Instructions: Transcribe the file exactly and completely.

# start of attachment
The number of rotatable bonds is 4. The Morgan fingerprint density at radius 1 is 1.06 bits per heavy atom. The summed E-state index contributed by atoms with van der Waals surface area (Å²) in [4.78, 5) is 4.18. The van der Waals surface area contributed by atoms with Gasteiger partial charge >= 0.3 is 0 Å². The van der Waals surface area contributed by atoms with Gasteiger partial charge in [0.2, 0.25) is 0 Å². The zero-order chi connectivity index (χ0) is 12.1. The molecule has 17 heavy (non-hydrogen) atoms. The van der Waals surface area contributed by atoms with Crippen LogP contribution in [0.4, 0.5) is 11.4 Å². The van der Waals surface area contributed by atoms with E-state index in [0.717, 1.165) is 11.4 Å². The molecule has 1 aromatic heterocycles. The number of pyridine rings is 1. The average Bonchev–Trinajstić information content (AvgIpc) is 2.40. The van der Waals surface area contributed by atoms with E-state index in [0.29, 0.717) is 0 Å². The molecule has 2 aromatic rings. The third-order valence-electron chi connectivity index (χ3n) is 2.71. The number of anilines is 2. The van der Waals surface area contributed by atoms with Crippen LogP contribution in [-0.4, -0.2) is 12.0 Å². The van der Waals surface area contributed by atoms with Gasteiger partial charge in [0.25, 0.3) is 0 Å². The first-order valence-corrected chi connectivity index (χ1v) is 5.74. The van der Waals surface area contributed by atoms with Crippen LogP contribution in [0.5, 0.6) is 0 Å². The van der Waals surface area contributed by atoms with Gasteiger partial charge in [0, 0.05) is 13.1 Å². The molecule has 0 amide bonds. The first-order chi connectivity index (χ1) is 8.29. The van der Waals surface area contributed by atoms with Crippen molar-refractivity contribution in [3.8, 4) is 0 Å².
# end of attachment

The number of rotatable bonds is 4. The Morgan fingerprint density at radius 1 is 1.06 bits per heavy atom. The summed E-state index contributed by atoms with van der Waals surface area (Å²) in [4.78, 5) is 4.18. The van der Waals surface area contributed by atoms with Gasteiger partial charge >= 0.3 is 0 Å². The van der Waals surface area contributed by atoms with Gasteiger partial charge in [0.2, 0.25) is 0 Å². The zero-order chi connectivity index (χ0) is 12.1. The molecule has 17 heavy (non-hydrogen) atoms. The van der Waals surface area contributed by atoms with Crippen LogP contribution in [0.4, 0.5) is 11.4 Å². The van der Waals surface area contributed by atoms with E-state index in [0.717, 1.165) is 11.4 Å². The molecule has 1 aromatic heterocycles. The number of pyridine rings is 1. The average Bonchev–Trinajstić information content (AvgIpc) is 2.40. The van der Waals surface area contributed by atoms with E-state index in [0.29, 0.717) is 0 Å². The molecule has 2 aromatic rings. The third-order valence-electron chi connectivity index (χ3n) is 2.71. The number of anilines is 2. The van der Waals surface area contributed by atoms with Crippen LogP contribution in [-0.4, -0.2) is 12.0 Å². The van der Waals surface area contributed by atoms with Gasteiger partial charge in [0.25, 0.3) is 0 Å². The first-order valence-corrected chi connectivity index (χ1v) is 5.74. The van der Waals surface area contributed by atoms with Crippen LogP contribution in [0.5, 0.6) is 0 Å². The van der Waals surface area contributed by atoms with Gasteiger partial charge in [0, 0.05) is 13.1 Å². The molecule has 0 amide bonds. The first-order chi connectivity index (χ1) is 8.29. The van der Waals surface area contributed by atoms with Crippen molar-refractivity contribution in [3.8, 4) is 0 Å².